The story behind Samanta Bullock is a success story. As a wheelchair model from an early age, Samanta Bullock has always felt frustrated by the lack of high-quality clothes available in the market for people with physical disabilities. After a few years of fighting for inclusion in the fashion industry, Samanta began to question herself: “What is the use of having more disabled models on the catwalks, if there are no clothes made for these consumers?”
After this thought, Samanta decided to join forces with innovative designers and start developing her own brand, tailored to her own needs, such as more practical zippers, waist-high trousers, cropped jackets with vegan leather details on the sleeves to prevent to dirt them on the wheels of the chair, sustainable jewellery inspired in the force of transformation of nature, body creams specially developed to help activate the circulation of the legs, among other novelties.
Following the slow fashion movement, Samanta explains that the philosophy of the brand is to prioritize quality over quantity. Launching two collections a year, the men’s line will be added next year, by 2020. “It’s better to invest in stylish, high-quality and comfortable pieces than buying clothes that just last a few washes, and do not fit well on the body”.
A forgotten market
Unfortunately, the lack of choice of clothing adapted to the physically disabled has been a harsh reality faced by potential consumers.
While the main players in the fashion industry struggle to call attention to the customers distracted among so many options available in the market, 20% of the world’s population, with a spending power of US$ 1 trillion, go completely unnoticed and ignored right under the noses of the large corporations.
In the United Kingdom, the term “Purple Pound” refers to the spending power of the 13.3 million people with disabilities in the country, with a potential consumption of £ 249 billion per year.
According to a recent survey by the ‘We are Purple’ organization in the UK, companies lose approximately £2 billion a month, ignoring the needs of people with disabilities. Physical stores no longer make £267 million a month because they are not physically accessible. And 75% of people with disabilities have already had to leave an establishment due to lack of accessibility and care.
An Awakening time
What Samanta Bullock is trying to do is exactly what the fashion industry needs: a complete change of paradigm.
To get an idea of how wrong the industry has gone, here are two very representative examples. In China, which is expected to overtake the US as the largest fashion market in 2019, a single mill use 200 tons of water for each ton of fabric it dyes. Moreover, the textile production worldwide is a significant contributor to climate breakdown, not only by polluting thousands of tonnes of water; but by emitting 1.2bn tonnes of greenhouse gases annually. That is more than all international flights and maritime shipping combined, according to the Ellen MacArthur Foundation.
From the human side, things aren’t going well either. The Fashion industry is still associated to unrealistic – and unachievable – size standards, which promotes a toxic and exclusive culture of ideal beauty. Besides, conditions in off-shore factories haven’t really improved in the last 10 years, with only 0.5% of the revenue generated by the textile industry being considered “fair trade or environmentally stable”. In the long and complex supply chain, producers of raw materials like cotton and other fabrics aren’t even included in negotiations with consumers or traders and, as such, they are left aside. “They can’t afford to pay for essentials for their families like medicine when they are ill, school fees for their children and even food,” as the Fairtrade Foundation recently put it.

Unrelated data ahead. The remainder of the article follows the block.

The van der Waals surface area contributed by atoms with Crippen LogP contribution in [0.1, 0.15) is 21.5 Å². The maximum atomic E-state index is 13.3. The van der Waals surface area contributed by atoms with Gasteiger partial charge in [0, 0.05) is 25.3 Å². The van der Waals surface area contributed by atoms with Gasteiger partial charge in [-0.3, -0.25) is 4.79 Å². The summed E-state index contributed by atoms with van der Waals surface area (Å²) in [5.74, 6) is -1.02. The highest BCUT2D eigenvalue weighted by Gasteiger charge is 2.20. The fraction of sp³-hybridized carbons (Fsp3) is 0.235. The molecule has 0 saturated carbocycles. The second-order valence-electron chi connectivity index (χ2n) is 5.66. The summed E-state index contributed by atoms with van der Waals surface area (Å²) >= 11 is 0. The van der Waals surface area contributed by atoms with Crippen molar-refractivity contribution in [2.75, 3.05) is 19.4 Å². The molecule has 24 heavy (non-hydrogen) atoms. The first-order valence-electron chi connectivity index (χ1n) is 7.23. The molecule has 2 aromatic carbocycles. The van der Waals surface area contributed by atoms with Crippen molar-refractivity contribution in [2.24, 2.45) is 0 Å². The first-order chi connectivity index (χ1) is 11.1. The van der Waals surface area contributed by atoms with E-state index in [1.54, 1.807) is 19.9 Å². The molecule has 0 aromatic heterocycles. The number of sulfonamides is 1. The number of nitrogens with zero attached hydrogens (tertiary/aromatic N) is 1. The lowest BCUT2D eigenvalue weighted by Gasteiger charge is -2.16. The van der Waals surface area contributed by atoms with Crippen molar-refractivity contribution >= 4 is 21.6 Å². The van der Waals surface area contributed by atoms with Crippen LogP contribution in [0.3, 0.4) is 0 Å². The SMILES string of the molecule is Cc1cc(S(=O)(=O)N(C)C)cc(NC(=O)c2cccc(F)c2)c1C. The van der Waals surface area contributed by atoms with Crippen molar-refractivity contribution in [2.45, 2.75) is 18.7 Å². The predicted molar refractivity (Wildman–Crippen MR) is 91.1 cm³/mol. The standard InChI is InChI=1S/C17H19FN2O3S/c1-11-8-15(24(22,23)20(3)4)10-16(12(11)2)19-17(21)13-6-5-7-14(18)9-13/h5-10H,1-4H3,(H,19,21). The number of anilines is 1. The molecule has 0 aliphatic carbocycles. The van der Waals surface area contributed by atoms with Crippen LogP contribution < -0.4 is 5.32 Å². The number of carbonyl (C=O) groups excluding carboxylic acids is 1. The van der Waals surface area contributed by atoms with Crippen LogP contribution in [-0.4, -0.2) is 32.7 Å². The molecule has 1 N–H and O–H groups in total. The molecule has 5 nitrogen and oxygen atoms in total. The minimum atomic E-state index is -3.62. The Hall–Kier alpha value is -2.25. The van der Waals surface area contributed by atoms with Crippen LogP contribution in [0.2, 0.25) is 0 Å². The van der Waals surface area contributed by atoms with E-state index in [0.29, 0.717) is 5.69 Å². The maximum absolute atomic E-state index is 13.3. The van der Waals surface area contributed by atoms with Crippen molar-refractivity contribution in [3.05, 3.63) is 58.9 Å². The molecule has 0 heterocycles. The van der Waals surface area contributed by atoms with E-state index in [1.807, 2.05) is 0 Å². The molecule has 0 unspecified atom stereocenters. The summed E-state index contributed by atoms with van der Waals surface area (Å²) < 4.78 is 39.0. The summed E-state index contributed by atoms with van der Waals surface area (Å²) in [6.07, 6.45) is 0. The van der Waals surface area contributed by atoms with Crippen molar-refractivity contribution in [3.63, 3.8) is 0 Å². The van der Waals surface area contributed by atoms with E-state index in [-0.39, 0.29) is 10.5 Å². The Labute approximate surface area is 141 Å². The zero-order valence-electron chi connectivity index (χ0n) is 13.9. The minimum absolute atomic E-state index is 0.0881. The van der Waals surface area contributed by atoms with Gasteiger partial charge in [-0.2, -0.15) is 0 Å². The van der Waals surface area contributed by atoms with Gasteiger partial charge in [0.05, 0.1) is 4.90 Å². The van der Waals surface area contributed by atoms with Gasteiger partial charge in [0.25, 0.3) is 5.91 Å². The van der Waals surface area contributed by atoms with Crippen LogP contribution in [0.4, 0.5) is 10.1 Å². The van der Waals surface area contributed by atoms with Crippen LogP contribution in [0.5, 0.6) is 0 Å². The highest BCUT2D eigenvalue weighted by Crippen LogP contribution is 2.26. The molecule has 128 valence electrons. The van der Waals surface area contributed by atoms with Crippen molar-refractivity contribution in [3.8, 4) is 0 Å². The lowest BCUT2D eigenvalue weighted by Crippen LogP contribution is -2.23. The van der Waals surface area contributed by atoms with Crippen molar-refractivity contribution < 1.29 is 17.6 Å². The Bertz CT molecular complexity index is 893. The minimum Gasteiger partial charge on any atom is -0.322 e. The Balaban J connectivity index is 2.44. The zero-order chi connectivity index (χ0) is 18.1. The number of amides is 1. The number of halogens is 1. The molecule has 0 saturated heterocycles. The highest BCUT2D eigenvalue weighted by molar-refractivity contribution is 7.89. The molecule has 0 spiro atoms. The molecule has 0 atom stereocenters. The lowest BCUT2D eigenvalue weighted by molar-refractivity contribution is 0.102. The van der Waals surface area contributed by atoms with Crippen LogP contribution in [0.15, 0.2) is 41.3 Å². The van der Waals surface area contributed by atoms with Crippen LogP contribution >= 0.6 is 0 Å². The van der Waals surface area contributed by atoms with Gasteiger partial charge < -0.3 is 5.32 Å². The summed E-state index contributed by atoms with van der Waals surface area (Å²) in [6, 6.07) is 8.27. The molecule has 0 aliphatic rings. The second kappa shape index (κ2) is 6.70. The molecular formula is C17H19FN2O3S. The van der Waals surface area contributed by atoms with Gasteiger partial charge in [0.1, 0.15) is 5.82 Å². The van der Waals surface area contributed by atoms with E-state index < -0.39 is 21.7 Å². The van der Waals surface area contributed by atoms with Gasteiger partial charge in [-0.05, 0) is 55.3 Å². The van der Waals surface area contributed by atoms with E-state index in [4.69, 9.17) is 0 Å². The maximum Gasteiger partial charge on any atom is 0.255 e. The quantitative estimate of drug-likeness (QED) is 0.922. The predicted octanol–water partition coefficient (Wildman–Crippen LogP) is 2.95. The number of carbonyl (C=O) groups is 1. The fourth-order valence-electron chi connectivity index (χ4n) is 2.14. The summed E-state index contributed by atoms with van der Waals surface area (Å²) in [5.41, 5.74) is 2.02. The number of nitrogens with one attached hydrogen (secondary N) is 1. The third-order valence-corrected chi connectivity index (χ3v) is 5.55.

And those are just some examples of a list that could go on for quite a while. The point to make here, however, isn’t about how wrong the industry is, but how the fashion sector could (if it ever would) get fairer and more sustainable, what Samanta Bullock is really after.
A recent research made by McKinsey, called FashionScope, is very optimistic about it and has named the 2019 as the year of awakening. In the research, they believe that that awakening can only be achieved through a digital and cultural disruption. “They [brands and companies] need to take an active stance on social issues, satisfy consumer demands for ultra-transparency and sustainability, and, most importantly, have the courage to “self-disrupt” their own identity and the sources of their old success in order to realise these changes and win new generations of customers,” they claimed.
Hernaldo Turrillo is a writer and author specialised in innovation, AI, DLT, SMEs, trading, investing and new trends in technology and business. He has been working for ztudium group since 2017. He is the editor of openbusinesscouncil.org, tradersdna.com, hedgethink.com, and writes regularly for intelligenthq.com, socialmediacouncil.eu. Hernaldo was born in Spain and finally settled in London, United Kingdom, after a few years of personal growth. Hernaldo finished his Journalism bachelor degree in the University of Seville, Spain, and began working as reporter in the newspaper, Europa Sur, writing about Politics and Society. He also worked as community manager and marketing advisor in Los Barrios, Spain. Innovation, technology, politics and economy are his main interests, with special focus on new trends and ethical projects. He enjoys finding himself getting lost in words, explaining what he understands from the world and helping others. Besides a journalist, he is also a thinker and proactive in digital transformation strategies. Knowledge and ideas have no limits.